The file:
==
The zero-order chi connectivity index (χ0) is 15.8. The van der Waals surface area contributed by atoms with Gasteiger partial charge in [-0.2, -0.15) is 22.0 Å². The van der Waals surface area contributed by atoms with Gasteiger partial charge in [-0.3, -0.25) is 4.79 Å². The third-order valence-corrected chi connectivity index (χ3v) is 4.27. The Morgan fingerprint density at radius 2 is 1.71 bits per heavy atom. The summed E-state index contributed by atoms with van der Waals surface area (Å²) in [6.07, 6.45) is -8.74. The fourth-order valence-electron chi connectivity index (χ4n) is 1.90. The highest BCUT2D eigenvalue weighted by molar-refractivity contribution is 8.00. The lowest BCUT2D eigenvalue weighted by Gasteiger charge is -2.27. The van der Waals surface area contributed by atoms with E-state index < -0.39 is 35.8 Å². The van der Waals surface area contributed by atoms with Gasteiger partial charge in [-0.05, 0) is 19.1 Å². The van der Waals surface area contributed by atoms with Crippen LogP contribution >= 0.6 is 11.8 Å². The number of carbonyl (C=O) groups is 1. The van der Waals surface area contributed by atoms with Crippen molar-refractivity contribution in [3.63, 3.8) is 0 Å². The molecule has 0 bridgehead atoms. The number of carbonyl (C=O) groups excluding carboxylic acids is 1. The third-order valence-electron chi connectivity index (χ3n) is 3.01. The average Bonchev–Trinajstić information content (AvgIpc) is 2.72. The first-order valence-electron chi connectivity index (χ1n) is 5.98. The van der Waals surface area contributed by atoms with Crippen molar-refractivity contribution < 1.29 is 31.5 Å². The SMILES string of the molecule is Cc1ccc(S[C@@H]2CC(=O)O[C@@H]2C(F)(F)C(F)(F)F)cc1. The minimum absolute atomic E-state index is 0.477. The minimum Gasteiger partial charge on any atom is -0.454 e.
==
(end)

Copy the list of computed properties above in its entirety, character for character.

The zero-order chi connectivity index (χ0) is 15.8. The van der Waals surface area contributed by atoms with Gasteiger partial charge in [-0.2, -0.15) is 22.0 Å². The van der Waals surface area contributed by atoms with Gasteiger partial charge in [-0.3, -0.25) is 4.79 Å². The third-order valence-corrected chi connectivity index (χ3v) is 4.27. The Morgan fingerprint density at radius 2 is 1.71 bits per heavy atom. The summed E-state index contributed by atoms with van der Waals surface area (Å²) in [6.07, 6.45) is -8.74. The fourth-order valence-electron chi connectivity index (χ4n) is 1.90. The highest BCUT2D eigenvalue weighted by molar-refractivity contribution is 8.00. The lowest BCUT2D eigenvalue weighted by Gasteiger charge is -2.27. The van der Waals surface area contributed by atoms with E-state index < -0.39 is 35.8 Å². The van der Waals surface area contributed by atoms with Gasteiger partial charge in [-0.05, 0) is 19.1 Å². The van der Waals surface area contributed by atoms with Crippen LogP contribution >= 0.6 is 11.8 Å². The number of carbonyl (C=O) groups is 1. The van der Waals surface area contributed by atoms with Crippen molar-refractivity contribution in [3.63, 3.8) is 0 Å². The molecule has 0 bridgehead atoms. The number of carbonyl (C=O) groups excluding carboxylic acids is 1. The third-order valence-electron chi connectivity index (χ3n) is 3.01. The average Bonchev–Trinajstić information content (AvgIpc) is 2.72. The first-order valence-electron chi connectivity index (χ1n) is 5.98. The van der Waals surface area contributed by atoms with Crippen molar-refractivity contribution < 1.29 is 31.5 Å². The SMILES string of the molecule is Cc1ccc(S[C@@H]2CC(=O)O[C@@H]2C(F)(F)C(F)(F)F)cc1. The minimum absolute atomic E-state index is 0.477. The minimum Gasteiger partial charge on any atom is -0.454 e.